The 10 Best Bootleg Games
“#8 and #9 almost predicted the future.
Final Fantasy VII (Famicom)
This Chinese de-make of the PlayStation classic manages to reproduce the original game with a few omissions, notably in the available equipment and side-quests. Developed to capitalize on the Advent Children movie, the game is unique among unauthorized ports in that it maintains a high-level of quality throughout, even with the strict hardware limitations of the Famicom. That said, the value is in the technical achievement more than the game play, which becomes quite difficult at times.
A long-loved tradition of bootleg games is to take one well known character and haphazardly smash them into another intellectual property. Though not the only bootleg to crossover Sonic and Mario, Somari is perhaps the most famous. It's a decent representation of the original Sonic the Hedgehog (missing only one zone) but the real charm lies in the poor physics programming, often leading to Mario getting stuck inexplicably on the top of loops or coming to a dead stop as he's about to jump.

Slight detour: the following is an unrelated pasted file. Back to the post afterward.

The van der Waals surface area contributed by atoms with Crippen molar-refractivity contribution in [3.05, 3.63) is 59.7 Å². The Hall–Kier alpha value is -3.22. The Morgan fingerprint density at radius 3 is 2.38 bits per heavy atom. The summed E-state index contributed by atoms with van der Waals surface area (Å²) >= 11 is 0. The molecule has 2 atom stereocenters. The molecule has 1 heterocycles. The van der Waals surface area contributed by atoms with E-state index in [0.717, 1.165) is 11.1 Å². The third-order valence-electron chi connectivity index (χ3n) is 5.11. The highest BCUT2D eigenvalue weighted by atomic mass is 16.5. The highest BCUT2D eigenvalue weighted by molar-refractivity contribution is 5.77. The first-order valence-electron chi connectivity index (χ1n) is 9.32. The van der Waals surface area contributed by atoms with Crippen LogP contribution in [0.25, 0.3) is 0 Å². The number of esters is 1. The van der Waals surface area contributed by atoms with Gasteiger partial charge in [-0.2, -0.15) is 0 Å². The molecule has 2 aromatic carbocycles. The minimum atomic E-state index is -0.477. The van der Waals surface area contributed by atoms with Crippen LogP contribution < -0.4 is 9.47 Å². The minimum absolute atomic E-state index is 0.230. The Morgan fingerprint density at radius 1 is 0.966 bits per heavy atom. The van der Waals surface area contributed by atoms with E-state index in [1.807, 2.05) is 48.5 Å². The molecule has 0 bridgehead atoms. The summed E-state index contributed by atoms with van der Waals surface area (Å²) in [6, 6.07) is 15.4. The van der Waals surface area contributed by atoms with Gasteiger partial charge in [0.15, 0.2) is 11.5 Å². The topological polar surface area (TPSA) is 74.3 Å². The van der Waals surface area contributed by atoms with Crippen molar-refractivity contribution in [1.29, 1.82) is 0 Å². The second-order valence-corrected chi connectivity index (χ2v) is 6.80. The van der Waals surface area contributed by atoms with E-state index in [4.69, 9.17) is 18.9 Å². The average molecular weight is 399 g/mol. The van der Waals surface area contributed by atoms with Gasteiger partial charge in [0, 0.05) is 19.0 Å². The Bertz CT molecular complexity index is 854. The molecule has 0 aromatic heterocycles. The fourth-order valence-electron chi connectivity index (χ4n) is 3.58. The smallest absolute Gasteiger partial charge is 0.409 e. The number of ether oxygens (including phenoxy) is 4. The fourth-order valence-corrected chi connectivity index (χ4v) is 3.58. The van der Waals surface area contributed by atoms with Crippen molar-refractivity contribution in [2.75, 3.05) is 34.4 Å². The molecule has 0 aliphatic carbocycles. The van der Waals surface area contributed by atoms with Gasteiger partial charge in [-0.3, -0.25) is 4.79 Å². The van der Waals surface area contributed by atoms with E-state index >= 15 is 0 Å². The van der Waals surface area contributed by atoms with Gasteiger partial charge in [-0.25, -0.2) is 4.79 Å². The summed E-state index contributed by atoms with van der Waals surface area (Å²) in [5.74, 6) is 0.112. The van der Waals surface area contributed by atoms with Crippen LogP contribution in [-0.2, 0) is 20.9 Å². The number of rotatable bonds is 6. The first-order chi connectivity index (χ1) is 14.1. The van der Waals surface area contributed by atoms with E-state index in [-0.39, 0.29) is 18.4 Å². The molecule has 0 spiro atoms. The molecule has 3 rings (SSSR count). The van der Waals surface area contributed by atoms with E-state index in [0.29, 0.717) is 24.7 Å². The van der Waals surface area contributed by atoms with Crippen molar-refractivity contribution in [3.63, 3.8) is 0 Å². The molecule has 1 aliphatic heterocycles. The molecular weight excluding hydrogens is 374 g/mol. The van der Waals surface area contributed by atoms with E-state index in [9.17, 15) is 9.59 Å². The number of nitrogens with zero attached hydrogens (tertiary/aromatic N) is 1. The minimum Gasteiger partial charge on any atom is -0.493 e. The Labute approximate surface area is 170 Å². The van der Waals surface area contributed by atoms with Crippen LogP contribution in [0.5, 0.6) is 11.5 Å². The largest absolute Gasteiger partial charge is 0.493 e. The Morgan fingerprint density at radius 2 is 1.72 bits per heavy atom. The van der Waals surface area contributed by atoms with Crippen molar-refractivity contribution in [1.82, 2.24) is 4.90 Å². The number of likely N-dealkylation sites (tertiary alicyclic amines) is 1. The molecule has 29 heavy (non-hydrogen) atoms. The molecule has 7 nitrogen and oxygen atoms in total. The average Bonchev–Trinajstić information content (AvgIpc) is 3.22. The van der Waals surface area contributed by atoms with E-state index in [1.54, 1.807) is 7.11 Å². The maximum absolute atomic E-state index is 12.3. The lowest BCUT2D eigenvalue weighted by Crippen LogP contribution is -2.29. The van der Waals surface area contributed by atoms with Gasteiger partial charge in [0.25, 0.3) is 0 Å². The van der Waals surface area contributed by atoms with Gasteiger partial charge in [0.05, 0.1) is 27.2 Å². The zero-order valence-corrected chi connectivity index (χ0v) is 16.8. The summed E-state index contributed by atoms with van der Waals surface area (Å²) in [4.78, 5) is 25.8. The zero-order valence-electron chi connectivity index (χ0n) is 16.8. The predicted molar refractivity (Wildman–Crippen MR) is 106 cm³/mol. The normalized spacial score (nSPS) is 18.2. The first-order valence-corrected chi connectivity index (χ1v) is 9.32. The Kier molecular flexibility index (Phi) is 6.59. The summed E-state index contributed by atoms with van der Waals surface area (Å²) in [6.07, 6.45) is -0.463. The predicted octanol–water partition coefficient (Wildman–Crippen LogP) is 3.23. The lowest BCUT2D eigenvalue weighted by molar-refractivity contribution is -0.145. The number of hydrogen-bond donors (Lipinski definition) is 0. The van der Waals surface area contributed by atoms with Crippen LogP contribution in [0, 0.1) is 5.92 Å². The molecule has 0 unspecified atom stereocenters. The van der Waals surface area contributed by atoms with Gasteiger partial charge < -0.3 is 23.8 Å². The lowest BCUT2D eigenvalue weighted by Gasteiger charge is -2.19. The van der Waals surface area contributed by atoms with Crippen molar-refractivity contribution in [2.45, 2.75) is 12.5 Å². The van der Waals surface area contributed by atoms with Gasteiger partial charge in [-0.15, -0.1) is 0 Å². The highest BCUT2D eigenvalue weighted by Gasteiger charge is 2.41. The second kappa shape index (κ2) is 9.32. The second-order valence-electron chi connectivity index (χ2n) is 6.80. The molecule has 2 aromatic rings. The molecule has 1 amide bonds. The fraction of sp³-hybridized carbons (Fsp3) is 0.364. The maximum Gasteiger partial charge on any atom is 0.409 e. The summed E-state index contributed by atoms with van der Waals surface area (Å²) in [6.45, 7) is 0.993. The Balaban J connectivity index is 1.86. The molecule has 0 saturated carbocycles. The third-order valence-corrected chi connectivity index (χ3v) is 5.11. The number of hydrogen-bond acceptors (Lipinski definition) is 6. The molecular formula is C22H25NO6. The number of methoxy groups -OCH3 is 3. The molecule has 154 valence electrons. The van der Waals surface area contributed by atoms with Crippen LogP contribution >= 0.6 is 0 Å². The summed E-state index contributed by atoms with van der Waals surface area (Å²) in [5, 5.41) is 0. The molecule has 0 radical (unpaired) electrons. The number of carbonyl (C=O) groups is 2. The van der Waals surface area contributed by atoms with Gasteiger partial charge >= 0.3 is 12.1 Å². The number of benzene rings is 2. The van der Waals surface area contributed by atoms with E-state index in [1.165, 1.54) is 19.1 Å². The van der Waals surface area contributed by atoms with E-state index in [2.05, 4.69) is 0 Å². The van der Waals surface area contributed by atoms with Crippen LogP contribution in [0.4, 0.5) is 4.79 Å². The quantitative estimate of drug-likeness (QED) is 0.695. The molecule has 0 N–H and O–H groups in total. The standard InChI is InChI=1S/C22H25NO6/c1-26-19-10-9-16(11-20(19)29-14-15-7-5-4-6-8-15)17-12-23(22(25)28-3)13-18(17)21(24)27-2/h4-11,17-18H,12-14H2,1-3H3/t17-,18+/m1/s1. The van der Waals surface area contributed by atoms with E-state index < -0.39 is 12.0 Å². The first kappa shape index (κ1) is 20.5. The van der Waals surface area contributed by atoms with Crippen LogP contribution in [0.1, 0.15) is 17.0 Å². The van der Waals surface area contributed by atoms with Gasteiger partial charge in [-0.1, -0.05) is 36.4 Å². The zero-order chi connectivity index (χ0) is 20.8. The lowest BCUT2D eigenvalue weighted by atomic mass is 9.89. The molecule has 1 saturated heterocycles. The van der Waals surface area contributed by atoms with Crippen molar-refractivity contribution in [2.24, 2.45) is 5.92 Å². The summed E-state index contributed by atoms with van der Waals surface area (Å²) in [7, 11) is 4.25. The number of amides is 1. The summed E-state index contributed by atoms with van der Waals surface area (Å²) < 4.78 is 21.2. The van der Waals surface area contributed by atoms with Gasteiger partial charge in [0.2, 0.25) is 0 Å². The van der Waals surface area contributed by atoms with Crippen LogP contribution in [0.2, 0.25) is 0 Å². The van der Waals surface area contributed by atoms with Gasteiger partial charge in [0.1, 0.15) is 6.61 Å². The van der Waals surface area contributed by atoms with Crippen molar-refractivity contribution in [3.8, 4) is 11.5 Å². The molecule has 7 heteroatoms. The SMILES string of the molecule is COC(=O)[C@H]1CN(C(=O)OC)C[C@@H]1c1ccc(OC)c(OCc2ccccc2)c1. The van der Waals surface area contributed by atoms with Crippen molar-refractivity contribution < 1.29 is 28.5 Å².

Pokemon Sapphire Version (GameBoy Color)
Released under a slew of names, Pokemon Sapphire Version isn't a de-make of the GBA title. Rather it's a strategy RPG set in the first two generations of Pokemon games. A mixture of original and ripped assets, the engine itself is unlike the usual Pokemon platformer bootleg, though not without programming bugs. It's also in (broken) English, making it easily accessible for the curious.
Bio Hazard (Famicom)
This one's odd because it's a de-make of a port of an unreleased Resident Evil title, in this case Resident Evil Gaiden. It captures a lot of the original Resident Evil narrative, going so far as to recreate cut scenes from the PlayStation original, but suffers in the audio department: the sound and music are annoying. That said, it does have a cool feature: interactivity with the light gun during battles.